How to Care for Petunia Flowers

Updated April 17, 2017

Petunias are quite hardy annual flowers that are usually used as edges and borders in gardens. They are also very attractive in window boxes and hanging baskets. Petunias come in a variety of beautiful colours and their edges vary from smooth to ruffled. Some are very short and used as ground cover, and some can grow as tall as two feet. The flower looks like a trumpet and has a mild scent like cinnamon. They attract hummingbirds and if cared for can last from spring to the first frost of winter. In milder climates they may be grown year round.

Before planting petunias, make sure there is no more risk of frost. The ground temperature is best at around 15.6 degrees C. You can start them from seeds indoors approximately ten weeks before they are transplanted into your garden space.

Petunias like being in the sun or partial shade. Choose a piece of ground that will receive sun for at least half of the day. Also be sure that the soil can hold the moisture by adding mulch. Petunias do better if there is some organic matter mixed in with the soil, but be sure to work it into the soil well. After the flowers are tall enough, you can add another layer of grass clippings or bark.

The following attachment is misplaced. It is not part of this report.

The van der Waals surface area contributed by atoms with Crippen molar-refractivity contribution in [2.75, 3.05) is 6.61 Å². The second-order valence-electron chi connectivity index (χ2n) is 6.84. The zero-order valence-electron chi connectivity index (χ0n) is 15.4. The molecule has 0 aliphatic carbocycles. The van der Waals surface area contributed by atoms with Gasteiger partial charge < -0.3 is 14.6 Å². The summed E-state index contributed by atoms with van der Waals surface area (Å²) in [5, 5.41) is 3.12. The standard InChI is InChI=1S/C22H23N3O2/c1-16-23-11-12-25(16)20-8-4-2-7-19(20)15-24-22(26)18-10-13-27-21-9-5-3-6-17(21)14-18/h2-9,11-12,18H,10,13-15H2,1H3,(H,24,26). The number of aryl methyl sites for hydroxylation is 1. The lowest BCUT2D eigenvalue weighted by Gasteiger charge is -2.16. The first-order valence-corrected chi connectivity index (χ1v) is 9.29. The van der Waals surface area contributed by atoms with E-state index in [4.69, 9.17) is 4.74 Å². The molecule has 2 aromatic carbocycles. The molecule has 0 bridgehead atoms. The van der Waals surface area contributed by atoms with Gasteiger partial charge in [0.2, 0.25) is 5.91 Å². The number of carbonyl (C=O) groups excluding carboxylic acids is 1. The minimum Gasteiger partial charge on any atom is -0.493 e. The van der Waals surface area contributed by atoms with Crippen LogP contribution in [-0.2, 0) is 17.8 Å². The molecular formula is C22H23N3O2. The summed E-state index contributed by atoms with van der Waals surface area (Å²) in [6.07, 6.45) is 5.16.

When planting, space the plants at least 4 to 6 inches apart for minatures and 12 inches apart for the larger plants. Use commercial fertiliser about once a month . Hanging plants may need more fertiliser to support them. Keep fertiliser off the actual flower to avoid burning them. Peat moss can be used to neutralise the soil if it is too salty.

As the petunias grow, they might get spindly or leggy. You can pinch them off if they show discolouration or look disfigured. You will want to spray if you see pests like aphids or cutworms. If the leaves turn black, you may need to use a fungicide on them. If you maintain the proper moisture and temperature, you should not have many problems.


If you put petunias in a basket, only use four plants per container as they spread four inches in every direction.

Things You'll Need

  • Petunia seeds or seedlings
  • A plot of land that receives sunlight at least part of the day
  • Mulch and/or peat moss
  • Fertiliser
  • Water
  • Organic matter
  • Pesticide
  • Fungicide
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About the Author

Ruth Kongaika began writing professionally in 2008. She has been working as a freelance writer for various websites, specializing in health, travel and technology. Kongaika works for the School of Education at Brigham Young University's Hawaii campus, where she received her Bachelor of Fine Arts in art.